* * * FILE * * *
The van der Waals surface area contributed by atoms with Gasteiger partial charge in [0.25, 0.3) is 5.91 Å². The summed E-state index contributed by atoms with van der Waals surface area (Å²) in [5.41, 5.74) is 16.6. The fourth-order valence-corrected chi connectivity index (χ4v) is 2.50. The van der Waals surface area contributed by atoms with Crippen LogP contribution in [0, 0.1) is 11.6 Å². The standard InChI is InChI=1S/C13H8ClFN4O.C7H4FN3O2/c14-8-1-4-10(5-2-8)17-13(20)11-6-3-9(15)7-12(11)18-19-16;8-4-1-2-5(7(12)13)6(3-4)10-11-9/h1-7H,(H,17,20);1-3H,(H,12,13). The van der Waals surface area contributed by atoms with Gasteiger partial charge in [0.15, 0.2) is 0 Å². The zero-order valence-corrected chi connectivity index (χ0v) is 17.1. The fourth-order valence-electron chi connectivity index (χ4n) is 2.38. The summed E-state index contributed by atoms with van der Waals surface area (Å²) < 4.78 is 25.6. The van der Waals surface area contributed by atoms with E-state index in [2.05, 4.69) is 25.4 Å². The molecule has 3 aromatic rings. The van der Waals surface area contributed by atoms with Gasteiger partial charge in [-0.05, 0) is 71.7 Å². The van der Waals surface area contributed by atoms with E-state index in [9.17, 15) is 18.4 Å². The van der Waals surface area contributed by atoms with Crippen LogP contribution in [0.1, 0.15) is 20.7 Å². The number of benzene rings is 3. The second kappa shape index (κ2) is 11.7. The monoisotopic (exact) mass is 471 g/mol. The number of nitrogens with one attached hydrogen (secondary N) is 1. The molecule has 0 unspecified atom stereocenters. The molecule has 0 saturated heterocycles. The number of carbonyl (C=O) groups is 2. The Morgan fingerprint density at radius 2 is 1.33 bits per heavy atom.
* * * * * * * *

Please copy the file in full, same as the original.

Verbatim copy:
The van der Waals surface area contributed by atoms with Gasteiger partial charge in [0.25, 0.3) is 5.91 Å². The summed E-state index contributed by atoms with van der Waals surface area (Å²) in [5.41, 5.74) is 16.6. The fourth-order valence-corrected chi connectivity index (χ4v) is 2.50. The van der Waals surface area contributed by atoms with Crippen LogP contribution in [0, 0.1) is 11.6 Å². The standard InChI is InChI=1S/C13H8ClFN4O.C7H4FN3O2/c14-8-1-4-10(5-2-8)17-13(20)11-6-3-9(15)7-12(11)18-19-16;8-4-1-2-5(7(12)13)6(3-4)10-11-9/h1-7H,(H,17,20);1-3H,(H,12,13). The van der Waals surface area contributed by atoms with Gasteiger partial charge in [0.15, 0.2) is 0 Å². The zero-order valence-corrected chi connectivity index (χ0v) is 17.1. The fourth-order valence-electron chi connectivity index (χ4n) is 2.38. The summed E-state index contributed by atoms with van der Waals surface area (Å²) < 4.78 is 25.6. The van der Waals surface area contributed by atoms with E-state index in [2.05, 4.69) is 25.4 Å². The molecule has 3 aromatic rings. The van der Waals surface area contributed by atoms with Gasteiger partial charge in [-0.05, 0) is 71.7 Å². The van der Waals surface area contributed by atoms with E-state index in [9.17, 15) is 18.4 Å². The van der Waals surface area contributed by atoms with Crippen LogP contribution in [0.1, 0.15) is 20.7 Å². The number of benzene rings is 3. The second kappa shape index (κ2) is 11.7. The monoisotopic (exact) mass is 471 g/mol. The number of nitrogens with one attached hydrogen (secondary N) is 1. The molecule has 0 unspecified atom stereocenters. The molecule has 0 saturated heterocycles. The number of carbonyl (C=O) groups is 2. The Morgan fingerprint density at radius 2 is 1.33 bits per heavy atom.